I started reading Leif Enger’s Virgil Wander yesterday. As expected, I got ambushed and clobbered by brilliant prose, and woke up groggy several hours later, with my face in the book pages, amazed that I was unconscious to the world for how long??
I’ve read all of Enger’s previous books in order of publication — not hard to do, since there are only two of them. It’s fascinating to track the growth of a writer through the voices of his books. Peace Like A River is like a spark of fire, and has the sound of youth: bursting with energy and superlatives, plumbing the heights and depths of emotion. It’s brilliant in the sense that light is brilliant and blinding. I got swept up in its ferocious passion, and love it for that.
So Brave, Young, and Handsome seems like a classic sophomore case. It feels more hesitant, as if now uncertain of its voice, and the fiery spark that animated Peace seemed almost quenched. Enger’s prose is still lovely and his characters are more poignantly drawn, but somehow the turns of phrase and imagery don’t glisten like they did, and this second novel doesn’t quite reach the heights of brilliance of the first. Yet, I sense that the prose of So Brave is starting to move in a different direction, as if it’s departing from the sources that animated Peace and reaching toward a new source or quality of prose, whatever that is. This second novel mostly falls short, although it sometimes enters that new source. While I thought So Brave was inferior to Peace, those moments of mastery encouraged me: Enger isn’t trying to recapture the past, but trying something new in his prose. (To be honest, I don’t think any author can ever quite recapture the spark of a first novel, and it’s futile to attempt.)
And Virgil Wander… Enger’s third novel successfully reaches those heights. That ‘spark’ is back, but it looks different. It’s still passionate, though not the fiery passion of Peace, and it feels more settled and matured. Imagery and narrative glisten again, this time with more texture and complexity. And Virgil has something that the previous novels didn’t: a settled confidence that comes with experience and mastery of voice. The prose has control and precision that Peace didn’t have (and instead made up with passion) and So Brave was starting to reach for.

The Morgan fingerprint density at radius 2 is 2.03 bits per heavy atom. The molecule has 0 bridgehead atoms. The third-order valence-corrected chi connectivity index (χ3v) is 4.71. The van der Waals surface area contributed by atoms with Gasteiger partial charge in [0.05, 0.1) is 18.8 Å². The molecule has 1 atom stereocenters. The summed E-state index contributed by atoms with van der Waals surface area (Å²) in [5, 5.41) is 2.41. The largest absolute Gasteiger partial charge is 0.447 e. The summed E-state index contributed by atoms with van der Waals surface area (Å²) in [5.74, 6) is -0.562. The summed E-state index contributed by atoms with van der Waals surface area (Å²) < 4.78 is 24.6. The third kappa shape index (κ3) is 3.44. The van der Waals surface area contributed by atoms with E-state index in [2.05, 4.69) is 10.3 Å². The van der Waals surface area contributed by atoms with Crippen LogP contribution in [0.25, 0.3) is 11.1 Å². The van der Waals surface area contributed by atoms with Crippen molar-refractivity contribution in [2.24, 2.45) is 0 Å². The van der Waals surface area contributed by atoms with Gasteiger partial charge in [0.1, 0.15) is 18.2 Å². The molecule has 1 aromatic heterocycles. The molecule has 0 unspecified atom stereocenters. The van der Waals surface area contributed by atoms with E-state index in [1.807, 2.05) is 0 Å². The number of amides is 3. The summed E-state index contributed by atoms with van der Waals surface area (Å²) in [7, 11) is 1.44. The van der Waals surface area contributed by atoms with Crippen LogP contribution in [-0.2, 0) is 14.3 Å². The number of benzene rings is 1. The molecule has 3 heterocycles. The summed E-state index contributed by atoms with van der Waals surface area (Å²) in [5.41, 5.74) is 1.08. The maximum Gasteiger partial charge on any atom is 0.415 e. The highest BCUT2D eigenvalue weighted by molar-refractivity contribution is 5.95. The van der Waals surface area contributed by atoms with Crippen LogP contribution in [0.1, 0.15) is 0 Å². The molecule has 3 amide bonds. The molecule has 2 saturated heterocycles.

Have you read an author who manages to pack so much imagery and emotion into so few words? Enger writes two sentences of less than ten words, or a two-line paragraph — and they paint a lush landscape in my mind, or evoke so many feelings of longing and wonder in me. It’s amazing. All his novels contain such turns of phrase, and they are the most precise and concentrated in Virgil Wander.
It’s been more than a decade since I last read or thought of John Steinbeck, but I think Enger gives life to his characters in Virgil Wander in similar ways as Steinbeck enlivens the cast of Cannery Row (my favourite of his stories) and The Grapes of Wrath. Both authors have a way of drawing highly-textured, full-bodied characters in a single sentence. Main characters or bit players, they all spring off the page fully alive and with a sense of weight and history. And I think there are similarities between Enger and Steinbeck beyond characterization. Both have a whimsical knack for characterizing animals — simultaneously anthropomorphizing them while preserving their animal natures. Both authors write with a strong sense of place, a deep embedding of the American person in their parts of America. They address universals by getting into minute specifics of place and person. (For the record, I stole this from Russell Moore’s interview with Enger.) And finally, it’s hard to describe, but it’s like both authors are pointing out the same kind of universal truth to me and evoking the same kinds of feelings in me. The melancholy sorrow and numinous longing for beauty I felt when reading Steinbeck, I also feel when reading Enger.
Leif Enger’s prose is so simple, yet profound. I want to write like him when I grow up.
I’m not finished with Virgil Wander yet, and I’m caught in the delightful position of simultaneously wanting to swallow it whole and savour every sentence. This is Enger’s best novel to date, and I look forward to being ambushed again the next time I pick it up.
I recently subscribed to The Prepared, a weekly newsletter that collects interesting articles about engineering, manufacturing, industrial processes, and supply chain. (I can’t exactly remember how I found it, most likely through this other newsletter. So thank you to Robin Sloan for introducing me to it.)
I’m loving the newsletter. Teenage choices led me into the sciences, but I think if the coin-toss had landed differently, I could just as easily have headed towards engineering instead. I guess I’ve always been fascinated by engineering, a world that is almost mystical in its strange-but-familiar quality. My fascination with this mystique manifests in weird places, primarily in my world-building for fantasy worlds, where I write a disproportionate number of world-building encyclopaedia articles exploring technomagical engineering and materials and industry.